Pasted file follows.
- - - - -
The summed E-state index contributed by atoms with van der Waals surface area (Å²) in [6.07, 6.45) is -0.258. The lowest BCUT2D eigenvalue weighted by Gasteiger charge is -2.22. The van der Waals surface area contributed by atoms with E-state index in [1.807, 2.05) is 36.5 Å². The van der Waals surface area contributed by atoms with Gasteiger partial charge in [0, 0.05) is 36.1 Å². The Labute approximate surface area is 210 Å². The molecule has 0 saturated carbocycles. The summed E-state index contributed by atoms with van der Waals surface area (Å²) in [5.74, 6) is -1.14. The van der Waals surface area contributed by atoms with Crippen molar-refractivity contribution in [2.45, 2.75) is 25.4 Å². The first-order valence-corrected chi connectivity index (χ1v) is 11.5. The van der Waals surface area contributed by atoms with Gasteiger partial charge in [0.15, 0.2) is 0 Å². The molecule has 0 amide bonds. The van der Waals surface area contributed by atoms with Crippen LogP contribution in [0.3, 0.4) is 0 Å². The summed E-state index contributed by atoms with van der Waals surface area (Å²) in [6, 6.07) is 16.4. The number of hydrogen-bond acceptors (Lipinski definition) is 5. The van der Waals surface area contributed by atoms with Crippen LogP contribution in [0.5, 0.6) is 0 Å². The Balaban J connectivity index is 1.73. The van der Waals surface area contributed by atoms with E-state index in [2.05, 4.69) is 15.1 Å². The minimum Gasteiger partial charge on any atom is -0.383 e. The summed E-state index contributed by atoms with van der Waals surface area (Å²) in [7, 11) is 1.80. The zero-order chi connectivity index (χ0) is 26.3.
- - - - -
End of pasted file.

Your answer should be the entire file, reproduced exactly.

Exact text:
The summed E-state index contributed by atoms with van der Waals surface area (Å²) in [6.07, 6.45) is -0.258. The lowest BCUT2D eigenvalue weighted by Gasteiger charge is -2.22. The van der Waals surface area contributed by atoms with E-state index in [1.807, 2.05) is 36.5 Å². The van der Waals surface area contributed by atoms with Gasteiger partial charge in [0, 0.05) is 36.1 Å². The Labute approximate surface area is 210 Å². The molecule has 0 saturated carbocycles. The summed E-state index contributed by atoms with van der Waals surface area (Å²) in [5.74, 6) is -1.14. The van der Waals surface area contributed by atoms with Crippen molar-refractivity contribution in [2.45, 2.75) is 25.4 Å². The first-order valence-corrected chi connectivity index (χ1v) is 11.5. The van der Waals surface area contributed by atoms with Gasteiger partial charge in [0.15, 0.2) is 0 Å². The molecule has 0 amide bonds. The van der Waals surface area contributed by atoms with Crippen LogP contribution in [0.3, 0.4) is 0 Å². The summed E-state index contributed by atoms with van der Waals surface area (Å²) in [6, 6.07) is 16.4. The number of hydrogen-bond acceptors (Lipinski definition) is 5. The van der Waals surface area contributed by atoms with Crippen LogP contribution in [0.5, 0.6) is 0 Å². The Balaban J connectivity index is 1.73. The van der Waals surface area contributed by atoms with E-state index in [2.05, 4.69) is 15.1 Å². The minimum Gasteiger partial charge on any atom is -0.383 e. The summed E-state index contributed by atoms with van der Waals surface area (Å²) in [7, 11) is 1.80. The zero-order chi connectivity index (χ0) is 26.3.